“Endless Journey,” a thrilling little space-rock number by ANT-BEE, begins appropriately enough: With a countdown and then a rocket launch. The unmistakable tone of Peter Banks’ guitar floats by next — and it’s a transfixing moment, above and beyond the other spooky sounds that follow, from a trickling keyboard to these otherworldly humpback whale calls.
Banks, guitarist with Yes over its first two albums in the late 1960s (Yes and Time and a Word), recorded his parts some time ago as ANT-BEE, led by drummer and producer Billy James, continued work on the just-released Electronic Church Muzik — its long-awaited followup to 1994′s Lunar Muzik. More recently, Banks has suffered through a series of health problems that diverted a planned U.S. tour in which early Yes songs were reportedly to be performed by Banks and the band Ambrosia.
His relationship with James (drummer on Steve Vai‘s ’93 debut Flex-able) includes their co-written book Beyond and Before, a comprehensive retelling of Yes’ early years, and you can sense that symbiosis on this standout track.
It’s funny, though. “Endless Journey” is not necessarily representative of this new ANT-BEE project, which more often follows the avant-garde template created by Frank Zappa — and elsewhere includes both “Living,” originally on Alice Cooper‘s 1969 album Pretties for You; and Todd Rundgren‘s 1974 cut “Don’t You Ever Learn” featuring Napoleon Murphy Brock on lead vocals. Too, those looking for the extraordinary flights of daring that Banks displayed on Yes’ cover of the Beatles’ “Every Little Thing” from its 1969 debut, or the brilliant “Lifetime” from Flash’s overlooked 1972 gem In the Can, won’t find those kind of pyrotechnics, either.
And, really, there’s more to ANT-BEE than Peter Banks. Boy, is there: James’ group is actually a floating amalgam that also includes members of Zappa’s original Mothers of Invention band (Don Preston, Bunk Gardner, Buzz Gardner, James “Motorhead” Sherwood and the late Jimmy Carl Black appear elsewhere), Rundgren’s Utopia (Moogy Klingman), Alice Cooper’s original group (Michael Bruce) and Captain Beefheart‘s Magic Band (Zoot Horn Rollo and Rockette Morton) as well as Brock, who also played with Zappa in 1970s, among others.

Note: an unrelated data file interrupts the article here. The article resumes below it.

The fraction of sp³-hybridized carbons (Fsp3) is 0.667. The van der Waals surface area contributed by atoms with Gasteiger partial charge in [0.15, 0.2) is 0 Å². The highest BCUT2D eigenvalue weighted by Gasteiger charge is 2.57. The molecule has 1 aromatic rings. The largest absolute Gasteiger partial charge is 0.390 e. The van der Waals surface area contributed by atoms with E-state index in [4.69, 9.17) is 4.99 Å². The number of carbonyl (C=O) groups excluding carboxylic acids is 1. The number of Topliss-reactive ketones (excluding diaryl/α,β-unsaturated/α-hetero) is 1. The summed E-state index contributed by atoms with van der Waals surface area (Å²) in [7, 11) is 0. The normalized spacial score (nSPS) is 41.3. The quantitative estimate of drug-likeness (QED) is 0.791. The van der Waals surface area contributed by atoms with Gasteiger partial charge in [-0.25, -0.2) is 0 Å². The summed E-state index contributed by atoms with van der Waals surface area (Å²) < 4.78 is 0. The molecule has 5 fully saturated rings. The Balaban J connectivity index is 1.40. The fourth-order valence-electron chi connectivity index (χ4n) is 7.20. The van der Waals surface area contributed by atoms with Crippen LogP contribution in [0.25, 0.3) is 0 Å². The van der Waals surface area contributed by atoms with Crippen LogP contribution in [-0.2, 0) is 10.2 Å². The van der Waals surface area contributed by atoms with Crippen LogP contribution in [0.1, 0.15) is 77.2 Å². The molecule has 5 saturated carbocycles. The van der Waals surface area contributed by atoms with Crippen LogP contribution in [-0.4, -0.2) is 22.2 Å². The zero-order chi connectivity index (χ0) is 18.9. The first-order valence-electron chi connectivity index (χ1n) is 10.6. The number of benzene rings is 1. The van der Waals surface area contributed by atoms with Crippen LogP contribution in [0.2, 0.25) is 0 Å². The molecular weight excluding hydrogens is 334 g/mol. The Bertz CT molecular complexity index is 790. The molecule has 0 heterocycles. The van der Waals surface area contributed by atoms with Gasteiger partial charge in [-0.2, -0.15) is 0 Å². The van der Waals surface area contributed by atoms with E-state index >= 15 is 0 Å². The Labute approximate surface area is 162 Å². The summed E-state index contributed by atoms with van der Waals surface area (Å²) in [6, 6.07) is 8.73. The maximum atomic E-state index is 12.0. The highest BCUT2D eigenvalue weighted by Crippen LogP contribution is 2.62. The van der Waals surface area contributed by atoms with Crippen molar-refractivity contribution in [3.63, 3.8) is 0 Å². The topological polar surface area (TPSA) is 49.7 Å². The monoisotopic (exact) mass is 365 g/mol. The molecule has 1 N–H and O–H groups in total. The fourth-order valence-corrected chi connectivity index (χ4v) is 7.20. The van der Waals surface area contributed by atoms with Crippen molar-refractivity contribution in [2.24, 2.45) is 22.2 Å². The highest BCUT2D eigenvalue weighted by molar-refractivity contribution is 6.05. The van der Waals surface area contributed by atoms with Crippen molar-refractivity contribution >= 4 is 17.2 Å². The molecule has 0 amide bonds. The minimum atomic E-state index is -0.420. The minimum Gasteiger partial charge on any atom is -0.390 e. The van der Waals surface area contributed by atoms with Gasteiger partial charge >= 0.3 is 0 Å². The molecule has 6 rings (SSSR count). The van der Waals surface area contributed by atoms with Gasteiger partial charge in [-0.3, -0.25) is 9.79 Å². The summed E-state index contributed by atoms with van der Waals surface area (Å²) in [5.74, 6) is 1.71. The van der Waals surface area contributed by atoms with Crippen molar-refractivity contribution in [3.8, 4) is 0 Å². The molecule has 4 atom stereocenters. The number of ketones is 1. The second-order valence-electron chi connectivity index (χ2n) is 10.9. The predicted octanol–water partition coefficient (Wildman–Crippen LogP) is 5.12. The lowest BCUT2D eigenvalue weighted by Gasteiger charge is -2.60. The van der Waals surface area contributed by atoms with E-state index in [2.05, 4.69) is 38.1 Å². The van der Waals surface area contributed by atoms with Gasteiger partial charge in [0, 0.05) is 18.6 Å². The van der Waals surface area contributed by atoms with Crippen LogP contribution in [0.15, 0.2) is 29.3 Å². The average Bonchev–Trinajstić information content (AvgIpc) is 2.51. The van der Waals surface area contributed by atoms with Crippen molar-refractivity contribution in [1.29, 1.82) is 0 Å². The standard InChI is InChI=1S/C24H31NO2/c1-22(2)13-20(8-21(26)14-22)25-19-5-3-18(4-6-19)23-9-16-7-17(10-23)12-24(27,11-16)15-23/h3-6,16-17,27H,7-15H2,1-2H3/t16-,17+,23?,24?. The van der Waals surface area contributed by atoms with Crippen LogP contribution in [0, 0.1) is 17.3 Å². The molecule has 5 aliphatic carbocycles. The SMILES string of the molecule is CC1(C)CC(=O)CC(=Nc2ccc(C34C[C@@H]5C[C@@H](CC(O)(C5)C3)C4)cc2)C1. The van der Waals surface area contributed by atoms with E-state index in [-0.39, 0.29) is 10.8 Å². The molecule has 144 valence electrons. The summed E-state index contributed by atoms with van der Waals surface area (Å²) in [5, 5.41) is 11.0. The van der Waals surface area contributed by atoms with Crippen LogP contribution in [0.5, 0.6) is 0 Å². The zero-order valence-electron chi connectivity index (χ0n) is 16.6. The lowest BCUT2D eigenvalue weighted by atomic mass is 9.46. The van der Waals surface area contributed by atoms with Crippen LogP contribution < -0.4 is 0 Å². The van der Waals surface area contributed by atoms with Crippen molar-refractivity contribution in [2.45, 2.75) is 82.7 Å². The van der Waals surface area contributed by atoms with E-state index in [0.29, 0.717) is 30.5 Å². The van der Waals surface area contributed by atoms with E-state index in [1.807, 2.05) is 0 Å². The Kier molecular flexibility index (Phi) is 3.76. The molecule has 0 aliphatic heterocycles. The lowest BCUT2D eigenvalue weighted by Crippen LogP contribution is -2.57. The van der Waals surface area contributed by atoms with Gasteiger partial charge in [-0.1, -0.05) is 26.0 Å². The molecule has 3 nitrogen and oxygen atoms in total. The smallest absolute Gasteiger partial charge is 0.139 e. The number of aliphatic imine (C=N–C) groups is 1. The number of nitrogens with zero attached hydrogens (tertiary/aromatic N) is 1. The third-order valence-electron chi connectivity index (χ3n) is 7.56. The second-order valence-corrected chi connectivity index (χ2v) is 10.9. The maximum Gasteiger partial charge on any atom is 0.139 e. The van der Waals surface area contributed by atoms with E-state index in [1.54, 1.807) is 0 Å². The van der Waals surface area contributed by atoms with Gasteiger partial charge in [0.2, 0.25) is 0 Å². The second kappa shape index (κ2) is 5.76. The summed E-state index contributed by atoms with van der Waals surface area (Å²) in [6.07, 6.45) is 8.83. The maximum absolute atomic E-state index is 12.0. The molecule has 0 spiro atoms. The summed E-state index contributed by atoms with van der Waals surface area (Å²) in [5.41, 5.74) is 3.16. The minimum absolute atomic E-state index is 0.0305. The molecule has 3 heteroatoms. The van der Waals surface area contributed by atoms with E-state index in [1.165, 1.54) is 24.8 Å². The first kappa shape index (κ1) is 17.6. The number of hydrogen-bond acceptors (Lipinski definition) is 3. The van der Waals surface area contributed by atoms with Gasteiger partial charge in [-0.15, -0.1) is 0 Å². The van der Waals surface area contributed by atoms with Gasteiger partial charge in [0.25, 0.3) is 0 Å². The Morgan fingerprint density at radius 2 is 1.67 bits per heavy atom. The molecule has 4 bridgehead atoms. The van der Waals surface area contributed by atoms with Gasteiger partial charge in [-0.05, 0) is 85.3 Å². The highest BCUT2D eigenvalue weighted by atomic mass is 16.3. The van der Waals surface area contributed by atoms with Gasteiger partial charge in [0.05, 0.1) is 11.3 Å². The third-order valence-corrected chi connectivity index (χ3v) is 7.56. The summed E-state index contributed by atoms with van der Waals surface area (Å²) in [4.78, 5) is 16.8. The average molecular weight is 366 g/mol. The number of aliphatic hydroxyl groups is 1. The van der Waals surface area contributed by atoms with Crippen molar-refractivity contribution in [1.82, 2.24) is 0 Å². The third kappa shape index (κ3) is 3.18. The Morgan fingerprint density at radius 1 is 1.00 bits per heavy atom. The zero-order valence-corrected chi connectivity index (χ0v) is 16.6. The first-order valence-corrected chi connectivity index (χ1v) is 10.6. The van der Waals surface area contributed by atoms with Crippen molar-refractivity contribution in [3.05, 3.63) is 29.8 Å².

Still, for me, the thrill was hearing Banks again, an increasingly rare thing. After leaving Yes, he’s perhaps best known for his work in the early 1970s with Flash, which also initially featured fellow Yes alum Tony Kaye. In ’73, Banks played with the jazz-rock band called Zox and the Radar Boys that included future Genesis frontman Phil Collins. That same year, he released an initial solo effort, 1973′s Two Sides of Peter Banks (with Collins, King Crimson/Asia bassist John Wetton and Genesis/GTR guitarist Steve Hackett), before a two decade break into the 1990s. Banks also appears on “The Guff” here.
“Endless Journey,” though, quickly became my favorite cut on a recording of crunchy and then atmospheric, and then ultimately weird-ass intrigue. Banks explores broad, emotionally challenging soundscapes, and he sounds nothing like that guy from Yes — and that’s a good thing. Hell, it’s a great thing. With so many figures from the “classic rock” period trying so desperately hard to sound “classic,” it’s a veritable whoosh of fresh air.
The new Barking Moondog Records release Electronic Church Muzik is ANT-BEE’s fourth recording following 1988′s Pure Electric Honey, an EP in ’92 and then Lunar Muzik1>. The album is also available from. For more information, go to .